Related to the idea of focusing on skills, not job roles, is talent mobility. In the past, some teams may have been more territorial about their employees’ time and resource-sharing. Agile companies appreciate what talent mobility can do in terms of moving priority projects forward and engaging staff.
A talent mobility mindset can empower employees to use their strengths, have an opportunity to challenge themselves and develop valuable new skills. Promote job shadowing, rotational programs and professional development training to help your company fill gaps as well as build the talents needed for a successful future.
5. Pilot Initiatives for Quick Feedback
As you seek to fill gaps in your business’s current state and future goals, I encourage you to take an agile approach to solicit feedback. Use small groups to test your programs and get real-time insights from participants. Identify short-term Key Performance Indicators – in addition to longer-term ones – to assess the effectiveness of your initiatives. With the data you gather, you can determine if it’s appropriate to expand, adapt or scrap the program.
By aiming for your minimal viable product, making changes as needed and scaling the initiative across your company, you can quickly deploy meaningful professional development to staff.
6. Promote Learning for All
To support continuous improvement, it’s important that employees take ownership of their learning to help your organization fill gaps, take advantage of possibilities and support their own futures.
Provide opportunities for all team members to engage in professional development programs around foundational skills that will be required for organizational success. In addition to your internal initiatives, I invite you to institute policies and practices that encourage employees to take time out of their workday to attend webinars, conferences or classes to expand their skillsets.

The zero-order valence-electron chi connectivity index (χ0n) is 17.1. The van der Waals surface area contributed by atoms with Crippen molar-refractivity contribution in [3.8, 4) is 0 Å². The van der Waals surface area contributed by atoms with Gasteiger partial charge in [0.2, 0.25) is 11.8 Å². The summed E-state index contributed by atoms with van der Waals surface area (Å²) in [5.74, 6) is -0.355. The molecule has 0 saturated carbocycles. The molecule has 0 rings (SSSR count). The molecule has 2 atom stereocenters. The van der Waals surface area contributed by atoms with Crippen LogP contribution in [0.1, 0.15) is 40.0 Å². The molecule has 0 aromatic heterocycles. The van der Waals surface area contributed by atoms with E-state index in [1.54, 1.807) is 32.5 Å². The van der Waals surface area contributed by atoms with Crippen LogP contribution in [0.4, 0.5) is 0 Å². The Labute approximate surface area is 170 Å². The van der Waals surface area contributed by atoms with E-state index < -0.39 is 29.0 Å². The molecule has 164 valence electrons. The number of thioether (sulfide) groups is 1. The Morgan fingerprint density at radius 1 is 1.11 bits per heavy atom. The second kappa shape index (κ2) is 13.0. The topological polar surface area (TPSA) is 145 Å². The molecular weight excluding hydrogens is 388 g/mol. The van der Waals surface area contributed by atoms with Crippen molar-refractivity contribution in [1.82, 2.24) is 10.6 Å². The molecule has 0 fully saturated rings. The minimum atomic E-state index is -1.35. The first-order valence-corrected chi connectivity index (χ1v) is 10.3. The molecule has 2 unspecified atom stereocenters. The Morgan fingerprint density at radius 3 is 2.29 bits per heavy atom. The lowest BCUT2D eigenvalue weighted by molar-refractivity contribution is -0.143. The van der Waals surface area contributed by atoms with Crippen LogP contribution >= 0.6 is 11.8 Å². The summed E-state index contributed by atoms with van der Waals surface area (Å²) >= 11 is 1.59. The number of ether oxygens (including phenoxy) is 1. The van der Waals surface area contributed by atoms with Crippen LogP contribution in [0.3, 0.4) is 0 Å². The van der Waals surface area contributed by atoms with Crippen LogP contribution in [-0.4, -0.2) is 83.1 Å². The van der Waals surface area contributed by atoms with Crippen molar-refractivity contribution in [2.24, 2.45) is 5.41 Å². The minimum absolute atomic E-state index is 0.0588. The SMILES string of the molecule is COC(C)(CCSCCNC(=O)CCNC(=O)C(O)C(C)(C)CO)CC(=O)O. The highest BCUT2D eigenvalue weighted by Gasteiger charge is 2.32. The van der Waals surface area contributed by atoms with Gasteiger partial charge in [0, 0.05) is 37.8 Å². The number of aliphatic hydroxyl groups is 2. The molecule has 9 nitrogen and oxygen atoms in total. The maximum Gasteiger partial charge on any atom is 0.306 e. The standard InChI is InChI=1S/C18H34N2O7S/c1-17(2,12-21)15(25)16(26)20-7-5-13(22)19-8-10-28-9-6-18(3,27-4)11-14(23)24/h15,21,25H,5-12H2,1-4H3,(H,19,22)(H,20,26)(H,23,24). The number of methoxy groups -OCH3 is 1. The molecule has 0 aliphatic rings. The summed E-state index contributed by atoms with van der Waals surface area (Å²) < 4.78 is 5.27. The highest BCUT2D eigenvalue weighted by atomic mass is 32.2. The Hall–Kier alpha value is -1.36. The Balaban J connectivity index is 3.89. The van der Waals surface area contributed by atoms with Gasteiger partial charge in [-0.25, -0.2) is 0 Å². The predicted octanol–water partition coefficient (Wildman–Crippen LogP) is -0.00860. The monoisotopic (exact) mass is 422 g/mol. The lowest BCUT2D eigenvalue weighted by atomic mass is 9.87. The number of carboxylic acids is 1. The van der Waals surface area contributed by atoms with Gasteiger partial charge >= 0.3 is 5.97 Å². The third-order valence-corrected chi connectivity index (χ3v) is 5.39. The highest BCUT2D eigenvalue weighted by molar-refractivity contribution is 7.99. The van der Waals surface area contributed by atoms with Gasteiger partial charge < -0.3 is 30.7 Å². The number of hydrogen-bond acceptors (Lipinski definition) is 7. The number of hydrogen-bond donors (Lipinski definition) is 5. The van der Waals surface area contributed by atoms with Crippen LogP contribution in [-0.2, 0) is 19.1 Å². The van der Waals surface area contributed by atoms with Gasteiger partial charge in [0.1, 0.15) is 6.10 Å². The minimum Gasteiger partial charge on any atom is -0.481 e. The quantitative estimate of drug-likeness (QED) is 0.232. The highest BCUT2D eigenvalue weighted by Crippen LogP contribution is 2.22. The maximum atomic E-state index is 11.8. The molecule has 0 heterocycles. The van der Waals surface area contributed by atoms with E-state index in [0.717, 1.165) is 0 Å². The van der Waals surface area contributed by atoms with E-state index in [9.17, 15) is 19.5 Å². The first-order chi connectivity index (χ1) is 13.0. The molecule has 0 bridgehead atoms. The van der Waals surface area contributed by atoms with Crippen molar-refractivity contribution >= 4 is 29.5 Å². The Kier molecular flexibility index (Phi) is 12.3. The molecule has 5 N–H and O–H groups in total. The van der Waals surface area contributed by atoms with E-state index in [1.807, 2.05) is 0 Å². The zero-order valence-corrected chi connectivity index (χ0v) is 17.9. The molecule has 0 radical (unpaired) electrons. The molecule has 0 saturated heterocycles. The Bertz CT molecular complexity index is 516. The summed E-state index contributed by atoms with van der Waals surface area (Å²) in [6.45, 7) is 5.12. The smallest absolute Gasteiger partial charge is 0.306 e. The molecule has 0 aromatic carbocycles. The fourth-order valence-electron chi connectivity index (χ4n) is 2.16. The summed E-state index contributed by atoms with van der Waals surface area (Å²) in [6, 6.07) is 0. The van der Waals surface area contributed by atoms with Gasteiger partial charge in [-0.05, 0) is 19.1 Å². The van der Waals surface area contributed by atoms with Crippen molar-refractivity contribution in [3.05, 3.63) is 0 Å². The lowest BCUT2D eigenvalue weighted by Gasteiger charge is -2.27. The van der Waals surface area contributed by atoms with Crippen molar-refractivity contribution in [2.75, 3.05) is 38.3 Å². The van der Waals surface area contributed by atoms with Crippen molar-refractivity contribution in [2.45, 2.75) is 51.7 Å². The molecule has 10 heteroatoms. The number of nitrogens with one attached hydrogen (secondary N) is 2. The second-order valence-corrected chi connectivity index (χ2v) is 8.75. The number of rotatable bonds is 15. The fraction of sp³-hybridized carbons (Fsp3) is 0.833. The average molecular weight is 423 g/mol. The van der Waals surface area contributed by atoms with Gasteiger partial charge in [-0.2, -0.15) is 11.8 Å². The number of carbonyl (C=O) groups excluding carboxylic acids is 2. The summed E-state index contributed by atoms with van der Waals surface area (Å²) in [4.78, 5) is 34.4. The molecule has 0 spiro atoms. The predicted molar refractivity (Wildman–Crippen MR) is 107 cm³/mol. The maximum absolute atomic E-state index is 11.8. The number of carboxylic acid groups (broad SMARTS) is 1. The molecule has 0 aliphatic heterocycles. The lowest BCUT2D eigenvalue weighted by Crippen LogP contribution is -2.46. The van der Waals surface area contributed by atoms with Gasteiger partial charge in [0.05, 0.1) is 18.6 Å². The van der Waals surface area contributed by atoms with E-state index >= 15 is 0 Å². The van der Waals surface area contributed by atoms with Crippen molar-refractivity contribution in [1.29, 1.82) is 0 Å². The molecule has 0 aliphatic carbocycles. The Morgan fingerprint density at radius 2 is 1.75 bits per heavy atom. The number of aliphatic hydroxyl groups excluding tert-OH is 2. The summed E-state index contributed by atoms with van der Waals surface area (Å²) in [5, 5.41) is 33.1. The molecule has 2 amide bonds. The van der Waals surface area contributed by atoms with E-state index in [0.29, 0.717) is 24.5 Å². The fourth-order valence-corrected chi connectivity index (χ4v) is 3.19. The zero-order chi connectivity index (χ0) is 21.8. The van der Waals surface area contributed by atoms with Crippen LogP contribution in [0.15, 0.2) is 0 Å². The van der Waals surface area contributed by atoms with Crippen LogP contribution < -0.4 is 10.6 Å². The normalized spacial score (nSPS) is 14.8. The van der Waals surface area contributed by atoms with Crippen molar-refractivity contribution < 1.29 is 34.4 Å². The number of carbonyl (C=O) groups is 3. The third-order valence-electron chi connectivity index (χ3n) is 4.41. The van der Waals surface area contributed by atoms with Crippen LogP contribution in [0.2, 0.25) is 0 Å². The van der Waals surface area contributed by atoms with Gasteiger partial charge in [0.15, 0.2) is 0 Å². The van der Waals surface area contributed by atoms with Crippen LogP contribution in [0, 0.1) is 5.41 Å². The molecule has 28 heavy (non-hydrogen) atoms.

7. Connect Work to Your Company’s Vision
While the specific actions and talents of your employees may regularly evolve, your company’s mission and vision should remain a long-term guidepost. By aligning staff on these tenets, you can promote a more agile approach to work.
When team members understand the long-term objectives and feel a meaningful connection to their organization’s vision, their mindsets can shift. Rather than focus on what may be in their job description, team members feel more empowered to continually adapt their work to align with the core goals of the company.
8. Reminder: Review Your Plans Regularly
You may have noticed a theme of “reviewing” and “revisiting” throughout these recommendations, and it is important enough to state on its own.
While it’s an active time in business, the fact that things are changing quickly and often highlights the importance of staying up to date with your company’s business plan, goals, vision and stakeholders to properly align your programs.
The state of the world has certainly thrown a wrench into many long-term strategies, and it doesn’t mean that we can or should abandon workforce planning. As you envision the future of your organization, approaching your plan with agility can put your company – and employees – in the best position to support business recovery and long-term success.
Are skills like leadership, creativity, innovation, problem solving and resiliency an essential part of your business’s future? Fill out the form below to connect with the Emergenetics® team today and learn how we can support your work.